China said on Wednesday (June 2) a flight by 16 military aircraft over hotly contested waters off Malaysia was routine training, after the South-east Asian nation accused Beijing of breaching its sovereignty.
Malaysia scrambled fighter jets on Monday to intercept the transport planes that appeared off Borneo over the South China Sea, where it has overlapping territorial claims with Beijing.
The Malaysian foreign minister criticised the flight as an "intrusion" and said the government would lodge a protest with Beijing and summon the Chinese ambassador.
But a spokesman for the Chinese embassy in Kuala Lumpur said the "activities are routine flight training of the Chinese air force and do not target any country".
"According to relevant international law, Chinese military aircraft enjoy the freedom of overflight in the relevant airspace," he added.
The planes had not entered any other country's territorial airspace, the spokesman said in a statement.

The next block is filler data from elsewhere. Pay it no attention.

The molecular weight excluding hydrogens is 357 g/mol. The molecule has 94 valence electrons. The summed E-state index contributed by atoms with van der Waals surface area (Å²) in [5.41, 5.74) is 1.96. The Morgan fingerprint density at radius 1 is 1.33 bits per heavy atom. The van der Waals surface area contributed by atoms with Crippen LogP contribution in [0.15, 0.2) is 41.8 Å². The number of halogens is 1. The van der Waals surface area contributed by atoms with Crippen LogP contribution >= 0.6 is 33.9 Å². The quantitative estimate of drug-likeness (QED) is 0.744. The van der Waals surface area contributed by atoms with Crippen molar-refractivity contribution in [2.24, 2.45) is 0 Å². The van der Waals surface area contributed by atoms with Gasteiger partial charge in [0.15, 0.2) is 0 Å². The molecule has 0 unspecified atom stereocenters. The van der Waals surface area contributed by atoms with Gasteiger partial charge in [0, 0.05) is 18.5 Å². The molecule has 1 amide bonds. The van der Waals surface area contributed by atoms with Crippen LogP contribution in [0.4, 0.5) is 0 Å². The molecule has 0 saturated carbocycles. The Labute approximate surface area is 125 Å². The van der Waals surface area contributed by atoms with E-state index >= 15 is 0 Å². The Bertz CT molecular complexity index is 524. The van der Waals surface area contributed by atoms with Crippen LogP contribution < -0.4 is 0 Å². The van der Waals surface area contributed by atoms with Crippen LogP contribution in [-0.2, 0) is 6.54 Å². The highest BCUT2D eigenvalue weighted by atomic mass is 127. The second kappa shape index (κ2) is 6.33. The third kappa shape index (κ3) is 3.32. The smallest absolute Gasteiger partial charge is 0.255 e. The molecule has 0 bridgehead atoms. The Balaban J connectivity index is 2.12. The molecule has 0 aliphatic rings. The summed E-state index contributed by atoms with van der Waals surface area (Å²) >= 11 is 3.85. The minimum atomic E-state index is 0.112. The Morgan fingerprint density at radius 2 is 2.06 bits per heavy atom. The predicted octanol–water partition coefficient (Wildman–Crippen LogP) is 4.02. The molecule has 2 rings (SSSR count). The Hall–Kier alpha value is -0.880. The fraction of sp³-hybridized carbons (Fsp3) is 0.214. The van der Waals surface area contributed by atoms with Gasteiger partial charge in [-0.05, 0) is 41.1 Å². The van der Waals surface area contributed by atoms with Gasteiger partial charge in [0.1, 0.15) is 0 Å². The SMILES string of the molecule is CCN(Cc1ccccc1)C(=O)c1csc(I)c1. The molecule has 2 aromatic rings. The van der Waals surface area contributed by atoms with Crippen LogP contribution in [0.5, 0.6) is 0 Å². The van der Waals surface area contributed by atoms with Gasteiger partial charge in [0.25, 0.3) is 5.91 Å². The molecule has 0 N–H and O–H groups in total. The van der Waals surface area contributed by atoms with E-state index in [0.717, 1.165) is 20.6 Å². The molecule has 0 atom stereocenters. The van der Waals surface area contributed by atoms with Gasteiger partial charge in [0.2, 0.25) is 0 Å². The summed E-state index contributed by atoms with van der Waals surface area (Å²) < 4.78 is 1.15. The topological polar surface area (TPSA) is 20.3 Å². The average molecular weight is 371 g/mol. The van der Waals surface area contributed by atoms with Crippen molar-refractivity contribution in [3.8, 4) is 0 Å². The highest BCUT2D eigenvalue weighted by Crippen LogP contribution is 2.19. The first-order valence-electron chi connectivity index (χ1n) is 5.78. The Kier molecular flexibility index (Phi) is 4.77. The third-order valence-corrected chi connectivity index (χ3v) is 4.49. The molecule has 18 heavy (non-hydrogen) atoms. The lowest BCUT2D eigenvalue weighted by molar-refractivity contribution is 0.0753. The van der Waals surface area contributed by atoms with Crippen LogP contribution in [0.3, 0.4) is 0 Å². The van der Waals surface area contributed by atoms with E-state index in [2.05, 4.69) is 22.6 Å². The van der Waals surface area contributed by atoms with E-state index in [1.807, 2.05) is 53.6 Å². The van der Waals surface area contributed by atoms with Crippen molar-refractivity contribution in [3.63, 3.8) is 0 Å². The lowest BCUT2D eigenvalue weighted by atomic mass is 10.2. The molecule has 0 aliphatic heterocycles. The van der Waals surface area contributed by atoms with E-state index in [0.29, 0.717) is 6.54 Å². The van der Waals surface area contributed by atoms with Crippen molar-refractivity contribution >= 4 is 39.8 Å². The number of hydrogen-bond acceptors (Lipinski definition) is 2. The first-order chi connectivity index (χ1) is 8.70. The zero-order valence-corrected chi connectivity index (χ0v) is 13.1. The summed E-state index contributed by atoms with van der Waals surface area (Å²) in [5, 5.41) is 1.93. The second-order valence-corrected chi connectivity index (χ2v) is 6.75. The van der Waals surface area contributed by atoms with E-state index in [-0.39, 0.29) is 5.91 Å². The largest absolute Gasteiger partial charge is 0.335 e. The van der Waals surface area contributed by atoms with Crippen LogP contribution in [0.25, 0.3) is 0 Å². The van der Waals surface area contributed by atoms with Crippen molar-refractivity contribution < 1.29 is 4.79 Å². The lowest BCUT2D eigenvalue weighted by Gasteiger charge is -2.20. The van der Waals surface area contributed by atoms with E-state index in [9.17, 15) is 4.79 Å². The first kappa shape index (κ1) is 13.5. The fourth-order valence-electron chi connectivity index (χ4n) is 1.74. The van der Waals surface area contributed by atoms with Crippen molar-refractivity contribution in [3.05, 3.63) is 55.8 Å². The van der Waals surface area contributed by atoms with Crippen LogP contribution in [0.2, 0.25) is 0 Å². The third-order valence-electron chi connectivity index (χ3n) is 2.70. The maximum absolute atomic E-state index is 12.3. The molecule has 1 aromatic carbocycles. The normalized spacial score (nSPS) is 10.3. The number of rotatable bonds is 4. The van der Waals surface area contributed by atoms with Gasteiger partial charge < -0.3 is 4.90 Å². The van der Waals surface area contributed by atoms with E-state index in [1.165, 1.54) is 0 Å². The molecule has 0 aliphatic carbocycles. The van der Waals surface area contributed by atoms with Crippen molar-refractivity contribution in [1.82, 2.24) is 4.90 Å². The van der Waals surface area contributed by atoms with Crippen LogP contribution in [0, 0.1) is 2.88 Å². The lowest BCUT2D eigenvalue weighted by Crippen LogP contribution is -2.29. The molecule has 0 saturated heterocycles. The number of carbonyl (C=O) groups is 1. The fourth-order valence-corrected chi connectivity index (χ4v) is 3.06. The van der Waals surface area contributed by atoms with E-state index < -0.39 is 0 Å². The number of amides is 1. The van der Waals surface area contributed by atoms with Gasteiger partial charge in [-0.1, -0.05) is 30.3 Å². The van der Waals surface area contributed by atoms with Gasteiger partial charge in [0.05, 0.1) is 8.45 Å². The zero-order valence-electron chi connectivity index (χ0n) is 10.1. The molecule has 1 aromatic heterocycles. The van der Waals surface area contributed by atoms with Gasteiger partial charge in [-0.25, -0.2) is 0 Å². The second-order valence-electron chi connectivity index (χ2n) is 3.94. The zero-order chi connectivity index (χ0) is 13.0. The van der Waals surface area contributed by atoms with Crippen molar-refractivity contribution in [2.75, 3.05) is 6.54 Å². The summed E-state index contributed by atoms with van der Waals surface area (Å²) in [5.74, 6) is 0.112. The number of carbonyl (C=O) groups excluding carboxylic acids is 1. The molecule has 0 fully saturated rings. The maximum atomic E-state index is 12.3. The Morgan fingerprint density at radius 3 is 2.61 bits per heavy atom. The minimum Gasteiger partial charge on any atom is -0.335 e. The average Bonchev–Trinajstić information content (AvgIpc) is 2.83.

The aircraft came within 110km of the Malaysian part of Borneo, and did not respond to attempts to contact them, prompting jets to be scrambled, according to the country's air force.
They turned back before entering Malaysian airspace over its territorial waters.
But Foreign Minister Hishammuddin Hussein said they had entered the country's "maritime zone" - an area that extends much further from the coast - and described the incident as a "breach of the Malaysian airspace and sovereignty".
China has laid claim to nearly all of the South China Sea and built numerous military outposts on small islands and atolls, angering other countries with competing claims to the waters.
Malaysia-China relations are usually warm but Monday's incident comes after a build-up in tensions over the sea, which is home to key shipping lanes and believed to harbour rich oil and gas deposits.
Last year, a Chinese survey ship had a long stand-off with a Malaysian oil exploration vessel off Borneo.
Other claimants include Vietnam, the Philippines, Brunei and Taiwan.
The United States has also sent warships through the waters to assert international rights to freedom of navigation, angering China.